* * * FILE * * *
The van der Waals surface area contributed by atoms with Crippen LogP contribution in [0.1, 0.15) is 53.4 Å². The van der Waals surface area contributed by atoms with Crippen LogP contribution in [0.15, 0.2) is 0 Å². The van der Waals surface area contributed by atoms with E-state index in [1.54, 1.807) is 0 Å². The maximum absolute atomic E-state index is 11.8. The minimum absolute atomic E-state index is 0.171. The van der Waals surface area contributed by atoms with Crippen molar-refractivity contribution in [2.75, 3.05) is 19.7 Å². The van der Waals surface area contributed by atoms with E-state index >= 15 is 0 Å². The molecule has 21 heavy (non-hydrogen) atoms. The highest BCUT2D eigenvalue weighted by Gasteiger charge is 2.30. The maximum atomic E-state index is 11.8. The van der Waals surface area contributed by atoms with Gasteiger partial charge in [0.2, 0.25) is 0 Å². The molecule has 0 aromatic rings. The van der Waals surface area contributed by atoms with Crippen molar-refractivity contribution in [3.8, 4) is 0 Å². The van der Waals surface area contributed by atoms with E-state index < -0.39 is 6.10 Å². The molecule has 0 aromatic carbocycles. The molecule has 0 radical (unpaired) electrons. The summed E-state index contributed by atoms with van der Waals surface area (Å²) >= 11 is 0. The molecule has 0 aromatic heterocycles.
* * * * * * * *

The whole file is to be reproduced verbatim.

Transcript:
The van der Waals surface area contributed by atoms with Crippen LogP contribution in [0.1, 0.15) is 53.4 Å². The van der Waals surface area contributed by atoms with Crippen LogP contribution in [0.15, 0.2) is 0 Å². The van der Waals surface area contributed by atoms with E-state index in [1.54, 1.807) is 0 Å². The maximum absolute atomic E-state index is 11.8. The minimum absolute atomic E-state index is 0.171. The van der Waals surface area contributed by atoms with Crippen molar-refractivity contribution in [2.75, 3.05) is 19.7 Å². The van der Waals surface area contributed by atoms with E-state index >= 15 is 0 Å². The molecule has 21 heavy (non-hydrogen) atoms. The highest BCUT2D eigenvalue weighted by Gasteiger charge is 2.30. The maximum atomic E-state index is 11.8. The van der Waals surface area contributed by atoms with Gasteiger partial charge in [0.2, 0.25) is 0 Å². The molecule has 0 aromatic rings. The van der Waals surface area contributed by atoms with Crippen molar-refractivity contribution in [3.8, 4) is 0 Å². The van der Waals surface area contributed by atoms with E-state index < -0.39 is 6.10 Å². The molecule has 0 aromatic carbocycles. The molecule has 0 radical (unpaired) electrons. The summed E-state index contributed by atoms with van der Waals surface area (Å²) >= 11 is 0. The molecule has 0 aromatic heterocycles.